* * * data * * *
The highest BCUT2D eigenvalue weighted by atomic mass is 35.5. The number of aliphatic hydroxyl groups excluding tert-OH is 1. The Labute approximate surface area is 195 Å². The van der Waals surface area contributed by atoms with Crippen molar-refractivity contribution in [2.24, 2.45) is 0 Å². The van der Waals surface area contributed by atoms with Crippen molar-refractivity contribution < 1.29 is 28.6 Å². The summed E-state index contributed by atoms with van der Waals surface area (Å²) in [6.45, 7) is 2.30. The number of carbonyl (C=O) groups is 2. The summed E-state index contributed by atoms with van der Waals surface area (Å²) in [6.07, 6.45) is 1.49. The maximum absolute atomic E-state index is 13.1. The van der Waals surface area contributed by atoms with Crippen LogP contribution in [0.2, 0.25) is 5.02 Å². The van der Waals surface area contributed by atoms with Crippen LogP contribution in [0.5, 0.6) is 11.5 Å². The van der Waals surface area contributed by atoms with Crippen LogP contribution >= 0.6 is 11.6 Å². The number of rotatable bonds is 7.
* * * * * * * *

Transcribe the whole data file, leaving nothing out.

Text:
The highest BCUT2D eigenvalue weighted by atomic mass is 35.5. The number of aliphatic hydroxyl groups excluding tert-OH is 1. The Labute approximate surface area is 195 Å². The van der Waals surface area contributed by atoms with Crippen molar-refractivity contribution in [2.24, 2.45) is 0 Å². The van der Waals surface area contributed by atoms with Crippen molar-refractivity contribution < 1.29 is 28.6 Å². The summed E-state index contributed by atoms with van der Waals surface area (Å²) in [6.45, 7) is 2.30. The number of carbonyl (C=O) groups is 2. The summed E-state index contributed by atoms with van der Waals surface area (Å²) in [6.07, 6.45) is 1.49. The maximum absolute atomic E-state index is 13.1. The van der Waals surface area contributed by atoms with Crippen LogP contribution in [0.2, 0.25) is 5.02 Å². The van der Waals surface area contributed by atoms with Crippen LogP contribution in [0.5, 0.6) is 11.5 Å². The van der Waals surface area contributed by atoms with Crippen LogP contribution >= 0.6 is 11.6 Å². The number of rotatable bonds is 7.